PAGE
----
When it comes to PIM testing, the necessary steps to identify passive intermodulation (PIM) and locate its source are similar to interference hunting. In the end, PIM is an internal source of interference and can have a significant impact on network performance.
Before starting with PIM measurements, however, it is recommended to test return loss. The PIM analyzer transmits high power; therefore, prior to PIM testing, any high-power reflection, for example generated by a pinched cable, must be located and repaired. Return loss can be easily measured over a wide frequency range with a cable and antenna analyzer such as the R&S®Cable Rider ZPH or the R&S®ZVH.
1. Test equipment verification
Why take the time to verify your equipment? The simple answer: the test equipment and related accessories needed for testing are also subject to passive intermodulation. We want to measure PIM on the BTS, not PIM generated in our test setup.
RF connectors have a specific number of mating cycles, which refers to the number of times a physical connector can connect (mate) to its counterpart. After reaching that maximum number, they may become a PIM source. Dirty or damaged connectors also generate PIM; so make sure that all connectors – on the instrument, cables, and adapters – are clean and intact.
It is also important to verify the test equipment itself. The receiver should not be influenced by test transmitted signals (residual PIM) and its sensitivity should be at least 10 dB lower than the defined PIM limits for the BTS components. The transmitter should generate the desired output power.
How to check the instrument? We can use a PIM standard together with the PIM load. Basically, the PIM standard generates a known PIM level at a specific IM3 frequency and test power. This is an easy verification that should be done before starting a working day in the field.
2. Static PIM tests
Now, it is time to connect the PIM analyzer to the system and verify PIM on the site. An antenna or a PIM load (when the components are tested separately) must always terminate the system under test. Existing on-air signals increase the noise level on the receiver, making it more challenging to identify PIM. By configuring the IM3 to fall into a guard band frequency, the noise level on the receiver will significantly decrease.
In general, –97 dBm (– 140 dBc) with 2 x 43 dBm (20 W) test signals are estimated as the pass/fail limit for a system. For individual components and feed systems terminated into low PIM terminations, a –107 dBm (–150 dBc) level is expected.
In case of small cells, if we follow the 1:3 dB rate (raising the TX power by 1 dB to increase the PIM energy in the UL by 3 dB) as explained in an earlier post, the result is as follows:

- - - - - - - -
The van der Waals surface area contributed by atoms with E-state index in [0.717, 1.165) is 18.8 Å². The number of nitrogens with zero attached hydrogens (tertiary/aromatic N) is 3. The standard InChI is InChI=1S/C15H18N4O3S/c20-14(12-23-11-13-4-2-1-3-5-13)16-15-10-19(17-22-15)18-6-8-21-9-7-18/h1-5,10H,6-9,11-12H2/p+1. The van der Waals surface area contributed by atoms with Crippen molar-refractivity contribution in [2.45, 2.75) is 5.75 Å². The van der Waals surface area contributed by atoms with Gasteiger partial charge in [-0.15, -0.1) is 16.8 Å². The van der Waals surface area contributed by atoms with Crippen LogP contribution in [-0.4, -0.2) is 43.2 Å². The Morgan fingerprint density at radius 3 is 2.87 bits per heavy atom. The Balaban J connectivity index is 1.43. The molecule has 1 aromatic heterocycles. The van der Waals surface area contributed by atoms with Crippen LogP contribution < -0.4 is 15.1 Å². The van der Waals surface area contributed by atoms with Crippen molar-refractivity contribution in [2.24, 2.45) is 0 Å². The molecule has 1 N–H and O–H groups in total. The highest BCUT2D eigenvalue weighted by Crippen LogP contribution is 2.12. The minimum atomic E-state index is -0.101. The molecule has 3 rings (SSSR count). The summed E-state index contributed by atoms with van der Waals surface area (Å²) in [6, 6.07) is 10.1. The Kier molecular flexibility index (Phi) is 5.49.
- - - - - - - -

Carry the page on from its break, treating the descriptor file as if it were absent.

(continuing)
- Macro cell criteria remains: –97 dBm at 43 dBm test power
- Small cell test power: 37 dBm (5 W)
- Delta test power: 43 dBm minus 37 dBm = –6 dB
- Specification reduction due to change in power = 3 dB/dB times –6 dB = –18 dB
- New pass/fail level at 37 dBm (5 W) test power: –97 dBm plus –18 dB = –115 dBm
Finding a faulty component in a complex system can be time-consuming. An easier way to accomplish this is using the PiMPoint tool or distance-to-PIM measurement available on the PiMPro Tower. A piece of steel wool in front of the antenna can be used as a marker to determine if the PIM occurs before or after the antenna.
When testing an antenna, place it on a non-metallic pedestal (or other support) so that it is at least 30 cm off the ground – the higher, the better. A clear sky and an unobstructed view are required to avoid excitation of secondary PIM sources, which could cause false PIM failures. Therefore: no fences, no metal objects, no equipment and storage sheds, etc. Isolate the feeder system using PIM load, and repair PIM points by process of elimination before moving on to dynamic tests.
3. Dynamic tests
During dynamic tests, lightly tap all connections on the main feeder line (tap without excessive force so as to not damage connectors; but tap with sufficient force to excite potential PIM problems). If PIM products exist or increase to a failed state, rework the connections.
Finally, repeat the static and dynamic tests and do not forget to record your results.
PIM testing – best practices in a nutshell:
- Clean, clean, clean connectors …Use isopropyl alcohol
- Torque all connections
- When mating connectors, quality workmanship counts: it significantly reduces PIM!
- Verify component PIM specification
- Always pay attention to high power RF radiation from the analyzer and antennas
- Use PIM standard and load to validate system performance
- Measure twice